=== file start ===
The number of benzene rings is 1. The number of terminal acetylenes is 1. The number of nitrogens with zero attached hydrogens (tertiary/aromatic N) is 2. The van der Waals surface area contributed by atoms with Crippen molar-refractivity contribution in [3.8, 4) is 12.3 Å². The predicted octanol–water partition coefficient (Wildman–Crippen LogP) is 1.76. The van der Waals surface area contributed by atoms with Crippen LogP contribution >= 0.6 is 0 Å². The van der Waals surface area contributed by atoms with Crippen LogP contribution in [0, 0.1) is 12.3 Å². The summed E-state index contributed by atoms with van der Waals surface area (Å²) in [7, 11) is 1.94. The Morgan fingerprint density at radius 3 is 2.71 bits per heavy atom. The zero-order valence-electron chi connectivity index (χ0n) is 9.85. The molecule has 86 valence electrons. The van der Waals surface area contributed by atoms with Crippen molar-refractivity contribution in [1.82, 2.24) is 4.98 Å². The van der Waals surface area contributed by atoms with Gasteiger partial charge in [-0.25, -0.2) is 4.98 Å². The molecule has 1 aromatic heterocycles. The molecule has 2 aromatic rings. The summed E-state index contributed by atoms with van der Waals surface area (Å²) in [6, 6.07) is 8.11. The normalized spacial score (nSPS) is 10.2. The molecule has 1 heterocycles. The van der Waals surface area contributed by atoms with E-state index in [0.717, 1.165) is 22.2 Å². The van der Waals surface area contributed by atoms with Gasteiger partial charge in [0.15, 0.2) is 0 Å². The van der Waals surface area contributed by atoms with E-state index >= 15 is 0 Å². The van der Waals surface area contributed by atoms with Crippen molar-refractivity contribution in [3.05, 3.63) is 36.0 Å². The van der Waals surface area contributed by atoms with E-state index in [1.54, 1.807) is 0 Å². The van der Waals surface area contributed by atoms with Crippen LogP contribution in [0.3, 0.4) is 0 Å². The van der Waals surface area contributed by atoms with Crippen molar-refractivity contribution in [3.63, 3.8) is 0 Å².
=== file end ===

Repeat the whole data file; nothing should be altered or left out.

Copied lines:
The number of benzene rings is 1. The number of terminal acetylenes is 1. The number of nitrogens with zero attached hydrogens (tertiary/aromatic N) is 2. The van der Waals surface area contributed by atoms with Crippen molar-refractivity contribution in [3.8, 4) is 12.3 Å². The predicted octanol–water partition coefficient (Wildman–Crippen LogP) is 1.76. The van der Waals surface area contributed by atoms with Crippen LogP contribution >= 0.6 is 0 Å². The van der Waals surface area contributed by atoms with Crippen LogP contribution in [0, 0.1) is 12.3 Å². The summed E-state index contributed by atoms with van der Waals surface area (Å²) in [7, 11) is 1.94. The Morgan fingerprint density at radius 3 is 2.71 bits per heavy atom. The zero-order valence-electron chi connectivity index (χ0n) is 9.85. The molecule has 86 valence electrons. The van der Waals surface area contributed by atoms with Crippen molar-refractivity contribution in [1.82, 2.24) is 4.98 Å². The van der Waals surface area contributed by atoms with Gasteiger partial charge in [-0.25, -0.2) is 4.98 Å². The molecule has 1 aromatic heterocycles. The molecule has 2 aromatic rings. The summed E-state index contributed by atoms with van der Waals surface area (Å²) in [6, 6.07) is 8.11. The normalized spacial score (nSPS) is 10.2. The molecule has 1 heterocycles. The van der Waals surface area contributed by atoms with E-state index in [0.717, 1.165) is 22.2 Å². The van der Waals surface area contributed by atoms with Gasteiger partial charge in [0.15, 0.2) is 0 Å². The van der Waals surface area contributed by atoms with E-state index >= 15 is 0 Å². The van der Waals surface area contributed by atoms with Crippen molar-refractivity contribution in [3.05, 3.63) is 36.0 Å². The van der Waals surface area contributed by atoms with E-state index in [1.54, 1.807) is 0 Å². The van der Waals surface area contributed by atoms with Crippen LogP contribution in [0.3, 0.4) is 0 Å². The van der Waals surface area contributed by atoms with Crippen molar-refractivity contribution in [3.63, 3.8) is 0 Å².